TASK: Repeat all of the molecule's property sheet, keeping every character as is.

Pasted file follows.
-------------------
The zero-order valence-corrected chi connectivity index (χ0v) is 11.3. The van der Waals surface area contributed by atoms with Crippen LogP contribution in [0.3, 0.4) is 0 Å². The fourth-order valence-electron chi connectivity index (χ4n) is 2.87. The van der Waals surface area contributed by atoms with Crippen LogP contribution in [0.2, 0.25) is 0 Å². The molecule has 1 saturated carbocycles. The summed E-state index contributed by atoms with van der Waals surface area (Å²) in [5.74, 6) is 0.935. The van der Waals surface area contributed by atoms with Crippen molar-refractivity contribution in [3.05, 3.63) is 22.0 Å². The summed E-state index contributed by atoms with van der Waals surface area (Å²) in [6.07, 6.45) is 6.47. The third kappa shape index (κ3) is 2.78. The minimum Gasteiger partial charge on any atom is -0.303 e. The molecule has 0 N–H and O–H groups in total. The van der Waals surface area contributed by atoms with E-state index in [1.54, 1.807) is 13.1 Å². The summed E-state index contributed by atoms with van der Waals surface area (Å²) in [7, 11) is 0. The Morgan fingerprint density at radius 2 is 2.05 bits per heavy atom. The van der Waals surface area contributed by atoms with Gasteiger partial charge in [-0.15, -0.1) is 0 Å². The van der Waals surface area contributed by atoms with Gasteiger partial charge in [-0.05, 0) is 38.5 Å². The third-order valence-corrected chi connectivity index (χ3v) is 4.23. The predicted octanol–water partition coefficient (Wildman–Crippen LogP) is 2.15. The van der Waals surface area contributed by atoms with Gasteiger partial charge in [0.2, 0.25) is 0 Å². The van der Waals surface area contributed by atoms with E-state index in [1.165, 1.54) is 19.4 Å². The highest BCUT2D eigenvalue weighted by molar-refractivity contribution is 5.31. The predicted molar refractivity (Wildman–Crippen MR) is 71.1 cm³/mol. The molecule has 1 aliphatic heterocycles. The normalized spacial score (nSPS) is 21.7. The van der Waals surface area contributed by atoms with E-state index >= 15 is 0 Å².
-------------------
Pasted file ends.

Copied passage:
The zero-order valence-corrected chi connectivity index (χ0v) is 11.3. The van der Waals surface area contributed by atoms with Crippen LogP contribution in [0.3, 0.4) is 0 Å². The fourth-order valence-electron chi connectivity index (χ4n) is 2.87. The van der Waals surface area contributed by atoms with Crippen LogP contribution in [0.2, 0.25) is 0 Å². The molecule has 1 saturated carbocycles. The summed E-state index contributed by atoms with van der Waals surface area (Å²) in [5.74, 6) is 0.935. The van der Waals surface area contributed by atoms with Crippen molar-refractivity contribution in [3.05, 3.63) is 22.0 Å². The summed E-state index contributed by atoms with van der Waals surface area (Å²) in [6.07, 6.45) is 6.47. The third kappa shape index (κ3) is 2.78. The minimum Gasteiger partial charge on any atom is -0.303 e. The molecule has 0 N–H and O–H groups in total. The van der Waals surface area contributed by atoms with E-state index in [1.54, 1.807) is 13.1 Å². The summed E-state index contributed by atoms with van der Waals surface area (Å²) in [7, 11) is 0. The Morgan fingerprint density at radius 2 is 2.05 bits per heavy atom. The van der Waals surface area contributed by atoms with Gasteiger partial charge in [-0.15, -0.1) is 0 Å². The van der Waals surface area contributed by atoms with Gasteiger partial charge in [-0.05, 0) is 38.5 Å². The third-order valence-corrected chi connectivity index (χ3v) is 4.23. The predicted octanol–water partition coefficient (Wildman–Crippen LogP) is 2.15. The van der Waals surface area contributed by atoms with Gasteiger partial charge in [0.2, 0.25) is 0 Å². The van der Waals surface area contributed by atoms with E-state index in [1.165, 1.54) is 19.4 Å². The highest BCUT2D eigenvalue weighted by molar-refractivity contribution is 5.31. The predicted molar refractivity (Wildman–Crippen MR) is 71.1 cm³/mol. The molecule has 1 aliphatic heterocycles. The normalized spacial score (nSPS) is 21.7. The van der Waals surface area contributed by atoms with E-state index >= 15 is 0 Å².